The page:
Come July 1, it will be illegal to serve raw beef liver in restaurants in Japan.
The move comes after recent tests that show E. coli O157:H7 – the strain of E. coli responsible for most infections of the pathogen – was found not only on the exterior of raw liver, but also the interior, according to the Wall Street Journal.
Pathogens inside meat are more difficult to detect and kill than those on the surface.
And it’s a big deal – raw beef liver is a major dish in Japan, comparable to chicken wings in the U.S., according the Journal.
So far, the backlash has been intense. Several groups have protested the move, saying it could lead to further restrictions on raw food which makes up a significant portion of Japanese cuisine.
The ban, which begins July 1, will require beef liver to be cooked at 60°C (145.4°F) for at least 30 minutes or at 75°C for at least a minute. Penalties for noncompliance can result in fines up to ¥2 million (approximately $25,000 U.S.) and two years in jail. Raw beef liver may still be sold in grocery stores, but stores will be required to place signs near the meat telling consumers it should be cooked prior to eating.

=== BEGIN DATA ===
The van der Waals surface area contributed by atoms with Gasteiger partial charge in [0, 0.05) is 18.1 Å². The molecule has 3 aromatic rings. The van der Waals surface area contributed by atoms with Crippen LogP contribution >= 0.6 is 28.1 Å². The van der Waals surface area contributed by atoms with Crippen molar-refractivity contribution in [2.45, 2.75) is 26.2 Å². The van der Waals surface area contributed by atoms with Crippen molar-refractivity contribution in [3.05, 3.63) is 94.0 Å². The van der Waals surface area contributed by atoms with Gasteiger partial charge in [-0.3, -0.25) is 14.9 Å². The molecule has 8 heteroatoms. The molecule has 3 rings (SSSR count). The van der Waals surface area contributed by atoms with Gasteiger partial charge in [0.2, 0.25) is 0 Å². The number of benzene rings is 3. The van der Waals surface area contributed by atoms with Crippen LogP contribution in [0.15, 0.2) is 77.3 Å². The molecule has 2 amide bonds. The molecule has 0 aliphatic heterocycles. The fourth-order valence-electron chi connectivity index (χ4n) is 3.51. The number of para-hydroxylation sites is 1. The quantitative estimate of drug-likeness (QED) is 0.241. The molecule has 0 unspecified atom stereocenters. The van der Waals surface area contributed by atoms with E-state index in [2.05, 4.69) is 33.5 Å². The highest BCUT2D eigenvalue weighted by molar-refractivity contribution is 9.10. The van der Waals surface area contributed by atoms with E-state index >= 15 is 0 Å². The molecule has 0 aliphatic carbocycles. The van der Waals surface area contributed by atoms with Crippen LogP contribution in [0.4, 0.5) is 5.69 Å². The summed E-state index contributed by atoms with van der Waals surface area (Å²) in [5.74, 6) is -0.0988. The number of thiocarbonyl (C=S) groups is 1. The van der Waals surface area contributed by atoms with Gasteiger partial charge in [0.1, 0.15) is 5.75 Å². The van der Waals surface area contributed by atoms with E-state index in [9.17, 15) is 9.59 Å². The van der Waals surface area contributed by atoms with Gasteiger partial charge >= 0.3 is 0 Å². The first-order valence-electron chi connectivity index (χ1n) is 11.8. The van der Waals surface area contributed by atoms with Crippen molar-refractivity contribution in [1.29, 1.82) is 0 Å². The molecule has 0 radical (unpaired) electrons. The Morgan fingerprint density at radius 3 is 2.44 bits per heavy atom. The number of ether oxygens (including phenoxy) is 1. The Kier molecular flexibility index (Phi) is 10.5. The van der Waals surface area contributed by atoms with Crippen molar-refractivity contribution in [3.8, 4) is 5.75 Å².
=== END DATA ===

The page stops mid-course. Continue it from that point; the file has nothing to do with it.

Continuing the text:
The tests included 173 cow livers from 16 locations across Japan. Of those, E. coli O157:H7 was found on the exterior of five livers and the interior of three, according to inspections by Iwate University.
Officials began looking at ways to combat E. coli and other food safety concerns after an E. coli outbreak last year killed five people who had consumed steak tartare, a raw beef dish.
E. coli has been in the news several times recently for an outbreak in the Southern U.S. of E. coli O145 and recent testing requirements for Shiga toxin-producing E. coli (STEC) that went into effect June 4.
Raw beef liver to disappear from menus in July – Daily Yomiuri Online
Looming ban sparks rush on raw beef liver – Japan Times